gives directionality to consciousness, but in Katz it is the language that en- dows an experience with the directionality of consciousness. Katz calls this "finguistic intentionality," and this leads to a linguisuc determinism (63). To put it simply, linguistic determinism states that there xs no experience unless

there is a language

for it. As an argument against this msition, it is possible

to retort that there is no language unless there is experience. Since this point is important in considering the non-dualistic experience thematized in the Asian traditions, I will deal with it shortly. At any rate, Katz's observation is correct when he points out that the phenomenologists failed to provide the uniform "givens" through their phenomenological intuitions. Their failure is not unrelated to the fact that

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the phenomenologists attempted to reach "the given" by methodologically relying on a logical procedure. Moreover, since the phenomenologists are not people who have purified their mind-body complex by going through the practice of meditational self-cultivation, when they perform "phenome- nological reductions," they rely on "free fancy" that is closely tied to imagi- nation. Thus, their "givens" are not uniform because depth-psychologically speaking, the exercise of "free fancy" is a method that appeals only to the personal unconscious. This is not an appropriate procedure to discover what "the givens" are. This becomes even more evident when we look at various meditative states that are thematized in the Asian religious- philosophical traditions. Now we need to look at this point a little more closely. I mentioned earlier that Katz incorporates the phenomenologists' intentionality-thesis to explain how experience occurs. The phenomenologist's intentionality-thesis is advanced by using the "active-passive" function of consciousness as an explanatory model, and by relying on either-or logic, it singles out the active function of consciousness. For example, the meaning-bestowing activity that is said to function in the intentionality-thesis is modeled after the active function of consciousness. This means that we must question if Katz's "lin- guistic intentionality" is at work in the meditation states of the Asian reli- gious traditions. In order to determine whether or not Katz's "linguistic intentionality" is operative in these meditation states, it is sufficient to consider various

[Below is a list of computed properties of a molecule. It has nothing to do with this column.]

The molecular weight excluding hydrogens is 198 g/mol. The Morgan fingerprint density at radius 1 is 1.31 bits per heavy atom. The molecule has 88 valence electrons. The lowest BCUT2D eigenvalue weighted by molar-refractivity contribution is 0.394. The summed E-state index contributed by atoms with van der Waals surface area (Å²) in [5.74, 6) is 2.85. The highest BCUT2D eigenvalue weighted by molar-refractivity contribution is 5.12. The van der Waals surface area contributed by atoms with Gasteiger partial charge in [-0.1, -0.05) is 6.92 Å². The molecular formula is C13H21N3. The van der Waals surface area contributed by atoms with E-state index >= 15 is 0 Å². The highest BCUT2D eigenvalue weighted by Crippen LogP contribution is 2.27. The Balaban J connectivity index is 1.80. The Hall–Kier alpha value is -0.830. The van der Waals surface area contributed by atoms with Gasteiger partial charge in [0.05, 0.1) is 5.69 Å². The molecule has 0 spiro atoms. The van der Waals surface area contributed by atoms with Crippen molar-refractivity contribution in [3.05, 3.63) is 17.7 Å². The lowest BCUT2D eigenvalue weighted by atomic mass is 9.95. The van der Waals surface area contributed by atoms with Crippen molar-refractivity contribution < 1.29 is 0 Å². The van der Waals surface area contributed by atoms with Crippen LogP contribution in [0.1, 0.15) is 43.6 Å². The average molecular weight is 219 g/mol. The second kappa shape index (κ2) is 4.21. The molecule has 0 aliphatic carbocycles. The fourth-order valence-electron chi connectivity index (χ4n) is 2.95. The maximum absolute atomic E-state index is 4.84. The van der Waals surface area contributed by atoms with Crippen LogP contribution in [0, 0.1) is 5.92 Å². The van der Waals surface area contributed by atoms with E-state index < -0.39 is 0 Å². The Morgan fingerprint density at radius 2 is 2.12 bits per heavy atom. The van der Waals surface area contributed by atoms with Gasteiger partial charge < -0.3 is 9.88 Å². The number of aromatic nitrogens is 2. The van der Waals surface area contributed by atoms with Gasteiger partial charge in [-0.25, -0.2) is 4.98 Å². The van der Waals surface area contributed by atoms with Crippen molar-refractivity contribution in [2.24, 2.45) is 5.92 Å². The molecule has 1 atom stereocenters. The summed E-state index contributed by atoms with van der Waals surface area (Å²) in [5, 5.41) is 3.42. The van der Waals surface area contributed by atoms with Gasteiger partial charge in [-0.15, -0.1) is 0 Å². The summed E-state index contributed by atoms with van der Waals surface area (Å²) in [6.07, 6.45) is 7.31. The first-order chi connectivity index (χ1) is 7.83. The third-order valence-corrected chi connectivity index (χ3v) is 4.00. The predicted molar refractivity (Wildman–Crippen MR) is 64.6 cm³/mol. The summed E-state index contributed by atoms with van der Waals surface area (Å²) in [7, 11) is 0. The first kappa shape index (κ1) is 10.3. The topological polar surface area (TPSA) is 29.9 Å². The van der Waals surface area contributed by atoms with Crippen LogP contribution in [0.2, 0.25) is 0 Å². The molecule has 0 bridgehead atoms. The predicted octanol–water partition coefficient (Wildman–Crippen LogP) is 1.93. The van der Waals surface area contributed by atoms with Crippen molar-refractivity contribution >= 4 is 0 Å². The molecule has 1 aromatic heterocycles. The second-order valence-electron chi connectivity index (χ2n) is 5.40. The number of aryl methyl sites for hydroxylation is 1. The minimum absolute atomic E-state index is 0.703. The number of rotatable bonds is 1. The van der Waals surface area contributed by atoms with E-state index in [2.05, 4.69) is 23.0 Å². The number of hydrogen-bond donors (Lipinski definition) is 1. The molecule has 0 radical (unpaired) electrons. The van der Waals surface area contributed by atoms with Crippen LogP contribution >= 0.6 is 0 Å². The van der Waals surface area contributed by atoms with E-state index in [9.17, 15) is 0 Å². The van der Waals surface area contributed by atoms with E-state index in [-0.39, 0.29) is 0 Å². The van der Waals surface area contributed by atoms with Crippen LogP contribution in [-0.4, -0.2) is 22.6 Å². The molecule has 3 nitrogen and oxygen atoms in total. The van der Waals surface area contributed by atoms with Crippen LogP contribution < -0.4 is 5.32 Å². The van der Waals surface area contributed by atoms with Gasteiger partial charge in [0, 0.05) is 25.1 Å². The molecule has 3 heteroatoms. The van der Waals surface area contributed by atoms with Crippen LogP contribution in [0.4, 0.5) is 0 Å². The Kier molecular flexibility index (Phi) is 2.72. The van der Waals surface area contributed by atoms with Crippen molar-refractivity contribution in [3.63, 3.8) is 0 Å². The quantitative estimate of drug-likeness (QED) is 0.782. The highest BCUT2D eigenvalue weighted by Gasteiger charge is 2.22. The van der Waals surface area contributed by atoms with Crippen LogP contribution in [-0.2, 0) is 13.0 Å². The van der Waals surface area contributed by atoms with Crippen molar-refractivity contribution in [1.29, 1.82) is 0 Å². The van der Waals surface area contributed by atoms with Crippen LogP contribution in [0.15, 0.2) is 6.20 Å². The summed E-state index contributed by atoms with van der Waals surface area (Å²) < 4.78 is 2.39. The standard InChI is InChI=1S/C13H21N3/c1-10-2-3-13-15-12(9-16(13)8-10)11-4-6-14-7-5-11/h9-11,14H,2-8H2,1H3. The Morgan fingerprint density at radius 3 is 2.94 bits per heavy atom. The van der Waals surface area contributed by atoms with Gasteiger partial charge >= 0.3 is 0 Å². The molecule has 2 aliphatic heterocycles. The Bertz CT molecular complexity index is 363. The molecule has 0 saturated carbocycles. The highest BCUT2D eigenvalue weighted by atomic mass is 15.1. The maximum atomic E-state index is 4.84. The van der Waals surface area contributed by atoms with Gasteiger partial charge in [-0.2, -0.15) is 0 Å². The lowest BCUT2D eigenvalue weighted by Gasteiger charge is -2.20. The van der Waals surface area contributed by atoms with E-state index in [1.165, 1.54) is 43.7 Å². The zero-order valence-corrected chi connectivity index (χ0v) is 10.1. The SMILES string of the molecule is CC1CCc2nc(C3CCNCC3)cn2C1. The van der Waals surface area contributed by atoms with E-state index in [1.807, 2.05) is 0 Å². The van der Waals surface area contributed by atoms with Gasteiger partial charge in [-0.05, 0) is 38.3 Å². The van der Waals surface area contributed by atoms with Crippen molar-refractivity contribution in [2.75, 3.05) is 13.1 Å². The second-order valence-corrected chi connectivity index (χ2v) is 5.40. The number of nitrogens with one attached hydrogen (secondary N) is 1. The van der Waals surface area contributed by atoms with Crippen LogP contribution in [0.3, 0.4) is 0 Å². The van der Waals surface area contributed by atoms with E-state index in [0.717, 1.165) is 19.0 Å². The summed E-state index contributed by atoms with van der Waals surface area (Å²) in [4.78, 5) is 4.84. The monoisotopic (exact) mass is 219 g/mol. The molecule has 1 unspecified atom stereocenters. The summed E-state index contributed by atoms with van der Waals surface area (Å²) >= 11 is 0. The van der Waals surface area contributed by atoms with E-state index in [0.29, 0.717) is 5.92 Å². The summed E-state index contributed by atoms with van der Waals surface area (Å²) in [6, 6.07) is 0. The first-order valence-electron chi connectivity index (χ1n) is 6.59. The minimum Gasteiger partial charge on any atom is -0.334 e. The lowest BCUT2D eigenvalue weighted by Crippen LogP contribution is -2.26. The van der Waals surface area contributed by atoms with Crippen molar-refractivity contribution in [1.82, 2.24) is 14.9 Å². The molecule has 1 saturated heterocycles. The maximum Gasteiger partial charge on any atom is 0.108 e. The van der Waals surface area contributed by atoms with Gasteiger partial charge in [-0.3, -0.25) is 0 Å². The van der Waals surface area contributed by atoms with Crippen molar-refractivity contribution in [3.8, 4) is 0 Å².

experiences such as Hindu nirvikalpa~amSdhi, Buddhist nirodhasamSpatti, and

Yoga's dttavrttinirodha. Here, I will take as an example the Buddhist medita- tive state known as "no-thing existing" (dki~ca~a-dyatana) that is placed as the seventh stage in the nine-stage scheme of Pali Buddhism. I use this state as an example because Katz also makes reference to it. In this nine-stage meditation scheme, before a meditator reaches this stage, it is said that nama-rapa is discarded. Nama-rapa generally designates the linguistic activity which gives rise to a belief that there exists a material world. Therefore, it is evident that when nama-rapa is discarded in the meditative state of "nothing existing," Katz's "linguistic intenfionality" is not operative. Moreover, there is no room for "free fancy" to be active in this meditation state. Needless to say, there is no activity of the mind that performs the phenomenological reductions that are guided by the inferential method of reasoning. We can also cite many other examples to demonstrate this point: e.g., a passage from the Dao DeJing that reads: "In order to achieve Dao, one must lose day by day" (ch. 48) or Zhuang Zi's "forgetting through sitting" (Zhaungzi:

ch. 6; in Chan: 201), or D6gen's "forgetting the self" (Dogen: 63). Generally speaking, deep meditation states that are thematized in the Asian religious traditions are non-dualistic in nature, even though there is a difference in